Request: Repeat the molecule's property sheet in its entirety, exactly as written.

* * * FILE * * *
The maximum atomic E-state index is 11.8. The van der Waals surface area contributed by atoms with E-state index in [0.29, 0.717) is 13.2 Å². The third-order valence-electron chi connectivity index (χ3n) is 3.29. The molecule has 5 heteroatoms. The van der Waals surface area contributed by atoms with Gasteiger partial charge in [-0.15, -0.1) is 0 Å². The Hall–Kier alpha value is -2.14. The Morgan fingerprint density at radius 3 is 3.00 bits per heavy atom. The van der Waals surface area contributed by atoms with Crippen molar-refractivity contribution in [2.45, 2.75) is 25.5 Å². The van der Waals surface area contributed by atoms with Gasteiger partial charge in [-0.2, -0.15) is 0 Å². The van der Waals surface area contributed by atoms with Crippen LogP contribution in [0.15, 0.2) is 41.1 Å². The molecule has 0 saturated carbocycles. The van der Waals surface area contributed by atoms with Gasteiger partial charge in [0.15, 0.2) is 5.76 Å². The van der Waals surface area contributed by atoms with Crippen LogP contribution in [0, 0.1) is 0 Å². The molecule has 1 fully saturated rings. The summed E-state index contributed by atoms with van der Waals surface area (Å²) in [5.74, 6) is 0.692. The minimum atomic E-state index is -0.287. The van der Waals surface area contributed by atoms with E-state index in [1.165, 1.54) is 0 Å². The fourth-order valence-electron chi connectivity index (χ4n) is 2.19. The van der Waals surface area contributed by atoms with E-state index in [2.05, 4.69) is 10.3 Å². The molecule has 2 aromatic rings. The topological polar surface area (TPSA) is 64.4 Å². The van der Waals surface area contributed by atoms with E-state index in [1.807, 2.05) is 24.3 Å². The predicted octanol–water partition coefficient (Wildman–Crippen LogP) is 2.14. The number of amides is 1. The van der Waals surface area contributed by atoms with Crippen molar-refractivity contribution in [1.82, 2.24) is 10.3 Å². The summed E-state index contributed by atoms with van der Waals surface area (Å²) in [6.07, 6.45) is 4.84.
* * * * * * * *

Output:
The maximum atomic E-state index is 11.8. The van der Waals surface area contributed by atoms with E-state index in [0.29, 0.717) is 13.2 Å². The third-order valence-electron chi connectivity index (χ3n) is 3.29. The molecule has 5 heteroatoms. The van der Waals surface area contributed by atoms with Gasteiger partial charge in [-0.15, -0.1) is 0 Å². The Hall–Kier alpha value is -2.14. The Morgan fingerprint density at radius 3 is 3.00 bits per heavy atom. The van der Waals surface area contributed by atoms with Crippen molar-refractivity contribution in [2.45, 2.75) is 25.5 Å². The van der Waals surface area contributed by atoms with Gasteiger partial charge in [-0.2, -0.15) is 0 Å². The van der Waals surface area contributed by atoms with Crippen LogP contribution in [0.15, 0.2) is 41.1 Å². The molecule has 0 saturated carbocycles. The van der Waals surface area contributed by atoms with Gasteiger partial charge in [0.15, 0.2) is 5.76 Å². The van der Waals surface area contributed by atoms with Crippen LogP contribution in [0, 0.1) is 0 Å². The molecule has 1 fully saturated rings. The summed E-state index contributed by atoms with van der Waals surface area (Å²) in [5.74, 6) is 0.692. The minimum atomic E-state index is -0.287. The van der Waals surface area contributed by atoms with E-state index in [1.165, 1.54) is 0 Å². The fourth-order valence-electron chi connectivity index (χ4n) is 2.19. The van der Waals surface area contributed by atoms with E-state index in [2.05, 4.69) is 10.3 Å². The molecule has 2 aromatic rings. The topological polar surface area (TPSA) is 64.4 Å². The van der Waals surface area contributed by atoms with E-state index in [1.807, 2.05) is 24.3 Å². The predicted octanol–water partition coefficient (Wildman–Crippen LogP) is 2.14. The number of amides is 1. The van der Waals surface area contributed by atoms with Crippen molar-refractivity contribution in [1.82, 2.24) is 10.3 Å². The summed E-state index contributed by atoms with van der Waals surface area (Å²) in [6.07, 6.45) is 4.84.